My review of the Edison Menlo Draw Filler fountain pen has been in the works for nearly a year. Since I purchased this pen at last year's (2017) D.C. Pen Show, it's been in steady rotation. I've taken my time with this one because I wanted to give it a balanced write-up, which may be difficult because I like this pen so much. You may recall that I previously reviewed a slimmer eyedropper version of the Menlo, and I definitely prefer this version.
The Edison Pen Company has been around for as long as I've been in the hobby (2013). My first custom pen was actually an Edison Mina that I picked up at my first pen show. Edison is located in Huron, Ohio and is run by Brian and Andrea Gray, who are absolutely awesome people who you should get to know when you visit a show. If you have the opportunity, the best way to learn about the various models of Edison pens isn't necessarily by reading online reviews, but by going to a pen show and spending some time at the Edison table discussing and handling the pens. I've purchased all of my Edison pens in person and have never come away disappointed.
This particular model, the Menlo, was initially released to showcase Brian's "pump filler" mechanism, a modern version of the traditional "vacumatic" filling system that incorporates a rubber sac, or diaphragm, to pump ink into the barrel. As most vintage pen aficionados are aware, however, rubber pen sacs don't last forever, and Brian started exploring ways in which he could combine the ink capacity of the pump filler with something that was easier to maintain and clean. The "draw filler" functions like a syringe. For a demonstration, check out this video.
What I Like/Love about the Menlo Draw Filler
- Construction. From the moment you pick it up, you notice that this pen is obviously sturdy and well-made. It's also gorgeous to look at. Brian has been making pens for a long time, and his experience shows in the quality of the end product.
- Weight. To me, the Menlo represents the Edison pen with the perfect combination of design and functionality. The pen looks great without sacrificing usability, especially in terms of size, weight, and balance. I absolutely love the fact that the draw filler gives you the ink capacity of a piston filler (and perhaps more) without the added weight of a piston filler. As a result, you can use the Menlo posted or unposted without dramatically altering the balance of the pen, which is a huge plus for me.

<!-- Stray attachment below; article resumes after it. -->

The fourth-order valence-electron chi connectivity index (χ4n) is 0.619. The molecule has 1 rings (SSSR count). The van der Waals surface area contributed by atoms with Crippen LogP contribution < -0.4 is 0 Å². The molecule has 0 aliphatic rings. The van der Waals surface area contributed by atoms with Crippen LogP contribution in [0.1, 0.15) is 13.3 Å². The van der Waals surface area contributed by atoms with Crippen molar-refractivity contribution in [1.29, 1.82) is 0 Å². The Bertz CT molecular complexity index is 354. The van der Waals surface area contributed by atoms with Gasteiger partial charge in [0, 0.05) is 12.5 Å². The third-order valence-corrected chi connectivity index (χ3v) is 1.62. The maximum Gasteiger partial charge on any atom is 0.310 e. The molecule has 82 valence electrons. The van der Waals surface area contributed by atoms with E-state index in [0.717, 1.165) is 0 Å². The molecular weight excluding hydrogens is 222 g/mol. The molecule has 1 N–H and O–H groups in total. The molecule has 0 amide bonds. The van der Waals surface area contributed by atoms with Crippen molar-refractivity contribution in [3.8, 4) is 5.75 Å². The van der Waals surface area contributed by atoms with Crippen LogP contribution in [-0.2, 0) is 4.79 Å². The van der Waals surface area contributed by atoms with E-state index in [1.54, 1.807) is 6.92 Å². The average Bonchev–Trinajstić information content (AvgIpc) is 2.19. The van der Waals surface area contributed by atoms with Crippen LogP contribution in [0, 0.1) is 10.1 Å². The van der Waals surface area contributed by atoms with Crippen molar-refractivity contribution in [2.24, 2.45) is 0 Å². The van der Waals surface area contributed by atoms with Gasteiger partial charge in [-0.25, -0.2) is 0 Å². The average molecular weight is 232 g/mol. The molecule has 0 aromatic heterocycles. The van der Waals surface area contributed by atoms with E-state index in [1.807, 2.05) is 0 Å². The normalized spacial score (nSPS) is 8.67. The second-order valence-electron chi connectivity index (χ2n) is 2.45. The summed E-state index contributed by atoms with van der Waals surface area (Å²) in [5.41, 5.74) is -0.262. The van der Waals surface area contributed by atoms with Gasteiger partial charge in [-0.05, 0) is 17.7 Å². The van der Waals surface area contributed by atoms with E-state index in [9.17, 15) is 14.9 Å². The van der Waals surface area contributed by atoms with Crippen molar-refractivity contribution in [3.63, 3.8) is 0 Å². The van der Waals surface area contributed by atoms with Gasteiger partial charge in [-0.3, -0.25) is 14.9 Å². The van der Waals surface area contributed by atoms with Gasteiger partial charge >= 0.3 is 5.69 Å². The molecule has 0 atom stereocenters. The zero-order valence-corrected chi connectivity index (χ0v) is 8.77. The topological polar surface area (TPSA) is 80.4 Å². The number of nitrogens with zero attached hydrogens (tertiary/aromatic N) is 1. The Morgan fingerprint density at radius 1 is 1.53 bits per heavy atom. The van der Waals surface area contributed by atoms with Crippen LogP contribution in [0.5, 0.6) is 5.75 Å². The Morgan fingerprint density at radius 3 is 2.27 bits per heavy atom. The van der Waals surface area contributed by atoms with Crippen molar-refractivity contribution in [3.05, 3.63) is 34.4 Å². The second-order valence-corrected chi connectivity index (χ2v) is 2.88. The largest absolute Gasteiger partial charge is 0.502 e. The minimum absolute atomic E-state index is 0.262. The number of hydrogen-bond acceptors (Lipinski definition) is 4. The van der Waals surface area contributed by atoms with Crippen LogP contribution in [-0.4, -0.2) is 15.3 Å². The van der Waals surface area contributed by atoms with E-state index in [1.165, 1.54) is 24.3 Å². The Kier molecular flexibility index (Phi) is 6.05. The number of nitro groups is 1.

- Nib system and General Writing Experience. Like other Edison pens, the Menlo uses JoWo nibs, and each is hand tuned prior to shipping the pen. If you purchase from Edison at a show, they will adjust the nib for smoothness, ink flow, etc. with you there at the table. Also, since the ink is in contact with the back of the feed, as opposed to flowing through the narrow converter, my draw filler tends to be a wetter, smoother writer than my standard cartridge/converter pens, similar to an eyedropper (without the mess from filling).
Are there any drawbacks to the Menlo? Not many that I can think of. If you're a serial ink-switcher, and the ability to change inks regularly is important, you may want to forego the draw or pummp filler since they make the pen more difficult to flush and clean than your typical cartridge/converter system. That said, Edison can also make you a cartridge/converter Menlo. Another thing to note is that if you choose a Menlo with a special filling system - either the pump or the draw filler - the nib and feed have to be customized for the filling system and you will not be able to swap nibs out as easily as you would with a standard JoWo nib unit.
Takeaways and Where to Buy
The Edison Menlo is a fantastic fountain pen, and if you're in the market for a lightweight pen with a massive ink capacity to serve as your primary daily writer, it's easily one of your best options. I purchased this Edison Menlo at the 2017 D.C. Pen Show, at the Edison Pens table. Since the Menlo is part of the Edison Pens "Signature Line," it's considered a custom pen, though Edison keeps a selection of pens in stock that are available for order at any time. You can view their current stock of Menlo pump and draw fillers here. If you'd like a Menlo made in a specific material or configuration, reach out to Edison Pens via their website.
Pricing is fairly standard across the entire Edison Signature Line. Cartridge/converter pens start at $275 with a steel nib and $375 with an 18k gold nib. A different filling system, (bulb, pump, pneumatic, or draw filler, pictured here) adds $100 to the price, so the pen featured in this review would cost $375. Some specific materials may be more expensive than standard acrylic, and Edison also offers nib customizations.
Disclaimer: I paid for the pen featured in this review with my own money. I was not compensated in any way for this review.